He said this was due to factors “embedded” in the U.S. economy but did not provide further details.
“There’s a persistent gap between Black and White unemployment,” Powell said. “When unemployment goes up quickly in a recession, it goes up much faster for African Americans. When the economy grows again it goes down faster. That’s somehow embedded in our economy.”
Job creation during the recovery from the coronavirus pandemic and the enduring strength of the U.S. labor market have confused economists and been a point of pride for President Biden, who has frequently boasted about it.
“We’ve created 12.6 million jobs since I took office. The unemployment rate is close to the lowest it has been in more than 50 years and a record low for African Americans,” the White House said in a statement on Friday.
A labor shortage leaves out many workers looking for a job
At the same time, business managers have been saying the strong job market represents a labor shortage and that the government should start importing more cheap labor from abroad through immigration legislation.
“We hear every day from our member companies — of every size and industry, across nearly every state — they’re facing unprecedented challenges trying to find enough workers to fill open jobs,” Stephanie Ferguson, an employment policy advocate with the U.S. Chamber of Commerce business lobby, wrote on Friday.
“Right now, the latest data shows that we have over 10 million job openings in the U.S.—but only 5.7 million unemployed workers,” she wrote.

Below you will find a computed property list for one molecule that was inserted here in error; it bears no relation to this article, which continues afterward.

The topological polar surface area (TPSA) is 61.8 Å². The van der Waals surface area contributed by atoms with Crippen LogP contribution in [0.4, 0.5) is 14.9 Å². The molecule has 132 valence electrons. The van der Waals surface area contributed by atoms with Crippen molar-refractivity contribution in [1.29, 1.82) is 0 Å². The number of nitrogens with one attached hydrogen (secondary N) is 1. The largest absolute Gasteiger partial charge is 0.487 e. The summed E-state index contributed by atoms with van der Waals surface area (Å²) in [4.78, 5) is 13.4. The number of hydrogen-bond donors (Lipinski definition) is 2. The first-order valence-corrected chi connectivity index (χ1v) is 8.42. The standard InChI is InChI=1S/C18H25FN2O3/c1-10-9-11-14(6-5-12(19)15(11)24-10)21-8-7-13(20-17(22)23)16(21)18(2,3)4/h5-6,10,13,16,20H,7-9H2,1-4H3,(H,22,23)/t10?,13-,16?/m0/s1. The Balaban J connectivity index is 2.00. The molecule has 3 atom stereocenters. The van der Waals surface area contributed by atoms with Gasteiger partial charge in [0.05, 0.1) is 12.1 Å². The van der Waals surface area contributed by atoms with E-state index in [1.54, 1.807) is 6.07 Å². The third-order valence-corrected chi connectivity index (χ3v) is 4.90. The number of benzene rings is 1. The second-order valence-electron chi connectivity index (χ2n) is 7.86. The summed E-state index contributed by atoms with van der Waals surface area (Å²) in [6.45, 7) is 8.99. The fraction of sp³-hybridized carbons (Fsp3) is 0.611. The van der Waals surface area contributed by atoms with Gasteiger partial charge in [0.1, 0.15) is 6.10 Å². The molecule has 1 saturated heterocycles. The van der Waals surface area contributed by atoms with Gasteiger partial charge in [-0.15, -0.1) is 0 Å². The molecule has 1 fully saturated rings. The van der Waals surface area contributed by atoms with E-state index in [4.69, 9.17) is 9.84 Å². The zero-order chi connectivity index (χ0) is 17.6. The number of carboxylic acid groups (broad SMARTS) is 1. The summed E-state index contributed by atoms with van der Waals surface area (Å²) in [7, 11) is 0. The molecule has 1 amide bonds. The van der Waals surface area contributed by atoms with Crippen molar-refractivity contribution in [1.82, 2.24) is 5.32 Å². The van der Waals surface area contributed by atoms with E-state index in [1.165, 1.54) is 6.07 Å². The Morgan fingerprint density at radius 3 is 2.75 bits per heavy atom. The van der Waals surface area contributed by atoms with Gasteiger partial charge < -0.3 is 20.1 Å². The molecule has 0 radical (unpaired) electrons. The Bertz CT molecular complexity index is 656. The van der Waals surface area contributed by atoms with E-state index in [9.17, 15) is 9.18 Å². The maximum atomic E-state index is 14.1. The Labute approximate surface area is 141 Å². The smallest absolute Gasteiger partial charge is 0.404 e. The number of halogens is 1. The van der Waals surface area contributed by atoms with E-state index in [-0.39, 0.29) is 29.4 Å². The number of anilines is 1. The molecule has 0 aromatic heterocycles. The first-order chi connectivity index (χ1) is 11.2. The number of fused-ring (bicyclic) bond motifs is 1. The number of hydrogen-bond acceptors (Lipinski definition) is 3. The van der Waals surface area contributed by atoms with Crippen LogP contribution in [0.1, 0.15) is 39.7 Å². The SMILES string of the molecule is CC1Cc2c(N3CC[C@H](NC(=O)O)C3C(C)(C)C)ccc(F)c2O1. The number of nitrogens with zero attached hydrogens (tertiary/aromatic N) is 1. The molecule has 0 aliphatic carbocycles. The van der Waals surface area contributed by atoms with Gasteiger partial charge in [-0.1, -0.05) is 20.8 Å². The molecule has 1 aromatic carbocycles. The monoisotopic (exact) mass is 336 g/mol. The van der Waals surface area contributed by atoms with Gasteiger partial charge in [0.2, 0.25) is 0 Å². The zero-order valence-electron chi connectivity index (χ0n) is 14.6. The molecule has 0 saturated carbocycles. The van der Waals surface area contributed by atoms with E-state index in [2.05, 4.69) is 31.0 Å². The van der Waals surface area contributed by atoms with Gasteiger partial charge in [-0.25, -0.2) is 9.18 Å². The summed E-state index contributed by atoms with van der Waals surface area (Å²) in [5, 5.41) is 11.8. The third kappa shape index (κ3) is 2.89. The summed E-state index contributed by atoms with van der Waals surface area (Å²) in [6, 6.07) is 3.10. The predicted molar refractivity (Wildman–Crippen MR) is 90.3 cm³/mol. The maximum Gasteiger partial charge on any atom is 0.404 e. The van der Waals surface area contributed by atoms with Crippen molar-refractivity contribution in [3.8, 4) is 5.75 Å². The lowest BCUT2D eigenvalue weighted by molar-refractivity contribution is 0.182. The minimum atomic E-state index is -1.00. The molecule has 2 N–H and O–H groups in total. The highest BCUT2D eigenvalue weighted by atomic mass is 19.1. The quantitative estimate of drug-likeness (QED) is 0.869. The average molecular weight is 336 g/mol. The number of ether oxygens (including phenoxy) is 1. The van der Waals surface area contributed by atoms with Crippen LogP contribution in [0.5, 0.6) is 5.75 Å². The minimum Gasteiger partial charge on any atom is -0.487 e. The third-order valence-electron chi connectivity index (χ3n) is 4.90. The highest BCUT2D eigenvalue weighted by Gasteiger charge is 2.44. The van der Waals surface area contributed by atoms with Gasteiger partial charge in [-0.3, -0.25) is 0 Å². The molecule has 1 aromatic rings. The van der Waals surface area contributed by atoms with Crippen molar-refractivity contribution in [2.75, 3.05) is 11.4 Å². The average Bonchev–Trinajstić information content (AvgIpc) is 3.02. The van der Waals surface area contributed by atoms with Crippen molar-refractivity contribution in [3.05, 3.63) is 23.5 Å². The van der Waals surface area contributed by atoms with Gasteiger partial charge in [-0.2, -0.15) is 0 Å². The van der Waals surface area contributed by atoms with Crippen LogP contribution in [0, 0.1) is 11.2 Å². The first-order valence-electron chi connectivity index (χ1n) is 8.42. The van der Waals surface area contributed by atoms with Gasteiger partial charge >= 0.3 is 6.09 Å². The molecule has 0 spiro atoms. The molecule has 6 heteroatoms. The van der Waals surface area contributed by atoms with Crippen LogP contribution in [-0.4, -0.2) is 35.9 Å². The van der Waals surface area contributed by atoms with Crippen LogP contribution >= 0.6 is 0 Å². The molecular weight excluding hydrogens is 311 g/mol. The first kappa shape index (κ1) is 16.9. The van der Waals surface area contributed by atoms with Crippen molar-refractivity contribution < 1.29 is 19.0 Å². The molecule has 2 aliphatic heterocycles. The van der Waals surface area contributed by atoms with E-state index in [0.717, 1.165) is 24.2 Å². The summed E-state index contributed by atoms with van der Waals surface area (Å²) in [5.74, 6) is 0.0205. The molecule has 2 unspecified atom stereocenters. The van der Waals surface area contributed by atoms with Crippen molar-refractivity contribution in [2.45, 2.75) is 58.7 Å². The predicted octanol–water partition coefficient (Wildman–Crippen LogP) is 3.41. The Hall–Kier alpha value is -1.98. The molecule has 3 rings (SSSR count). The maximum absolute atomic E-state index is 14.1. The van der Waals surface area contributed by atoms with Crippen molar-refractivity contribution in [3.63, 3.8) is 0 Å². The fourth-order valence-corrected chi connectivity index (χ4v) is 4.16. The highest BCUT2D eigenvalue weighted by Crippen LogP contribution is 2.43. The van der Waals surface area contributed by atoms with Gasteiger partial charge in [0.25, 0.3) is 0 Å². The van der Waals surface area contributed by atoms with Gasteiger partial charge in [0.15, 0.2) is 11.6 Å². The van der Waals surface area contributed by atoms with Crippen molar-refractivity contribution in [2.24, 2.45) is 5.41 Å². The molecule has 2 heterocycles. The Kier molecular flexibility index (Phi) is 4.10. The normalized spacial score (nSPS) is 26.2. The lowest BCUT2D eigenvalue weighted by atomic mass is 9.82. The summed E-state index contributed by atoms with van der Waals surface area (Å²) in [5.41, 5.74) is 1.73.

Here’s how policymakers have failed many Black Americans
One of the reasons labor conditions for people with criminal records can be so bad is that not much is actually known about them as a segment of the population, which makes it difficult for lawmakers to design laws and policies that serve their needs.
Nicholas Eberstadt of the American Enterprise Institute called it a “blind spot in U.S. national statistics” in a 2019 statement before the Senate’s Joint Economic Committee.
That same study published in 2017 by the National Library of Medicine, which only has data through 2010, found that Black Americans are five times more likely to have a felony than non-Black Americans.
“[Three] percent of the total U.S. adult population and 15 percent of the African American adult male population has ever been to prison; people with felony convictions account for 8 percent of all adults and 33 percent of the African American adult male population,” University of Georgia sociologist Sarah Shannon and her co-authors wrote.
Kevin Dolphin, a job placement specialist and counselor for people with convictions in Harrisburg, Pennsylvania, who has himself been in and out of prison, told the The Hill he has seen many similar cases of people with criminal records being shut out of the job market.
“I see this every day, I do a lot of field work,” Dolphin said. “Many of these people are not going to be able to get jobs because on their applications a lot of things are being held against them.”